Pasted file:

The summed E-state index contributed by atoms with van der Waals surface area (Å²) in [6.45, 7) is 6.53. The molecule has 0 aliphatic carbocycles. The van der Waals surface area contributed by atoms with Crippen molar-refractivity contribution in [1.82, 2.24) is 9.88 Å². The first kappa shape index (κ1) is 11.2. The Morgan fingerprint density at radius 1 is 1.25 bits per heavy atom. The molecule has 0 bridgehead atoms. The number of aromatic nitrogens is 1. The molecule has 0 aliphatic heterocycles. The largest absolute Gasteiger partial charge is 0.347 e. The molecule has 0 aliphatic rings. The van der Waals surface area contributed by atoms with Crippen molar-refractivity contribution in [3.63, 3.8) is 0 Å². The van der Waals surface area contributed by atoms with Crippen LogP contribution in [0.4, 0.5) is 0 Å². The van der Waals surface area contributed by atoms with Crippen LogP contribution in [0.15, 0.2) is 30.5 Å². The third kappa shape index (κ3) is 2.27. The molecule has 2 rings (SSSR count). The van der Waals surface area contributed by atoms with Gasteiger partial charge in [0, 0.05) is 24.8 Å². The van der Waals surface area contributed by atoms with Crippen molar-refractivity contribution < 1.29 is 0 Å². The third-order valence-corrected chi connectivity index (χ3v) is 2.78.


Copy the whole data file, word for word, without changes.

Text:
The summed E-state index contributed by atoms with van der Waals surface area (Å²) in [6.45, 7) is 6.53. The molecule has 0 aliphatic carbocycles. The van der Waals surface area contributed by atoms with Crippen molar-refractivity contribution in [1.82, 2.24) is 9.88 Å². The first kappa shape index (κ1) is 11.2. The Morgan fingerprint density at radius 1 is 1.25 bits per heavy atom. The molecule has 0 bridgehead atoms. The number of aromatic nitrogens is 1. The molecule has 0 aliphatic heterocycles. The largest absolute Gasteiger partial charge is 0.347 e. The molecule has 0 aliphatic rings. The van der Waals surface area contributed by atoms with Crippen molar-refractivity contribution in [3.63, 3.8) is 0 Å². The van der Waals surface area contributed by atoms with Crippen LogP contribution in [0.4, 0.5) is 0 Å². The van der Waals surface area contributed by atoms with Crippen LogP contribution in [0.15, 0.2) is 30.5 Å². The third kappa shape index (κ3) is 2.27. The molecule has 2 rings (SSSR count). The van der Waals surface area contributed by atoms with Gasteiger partial charge in [0, 0.05) is 24.8 Å². The van der Waals surface area contributed by atoms with Crippen molar-refractivity contribution < 1.29 is 0 Å². The third-order valence-corrected chi connectivity index (χ3v) is 2.78.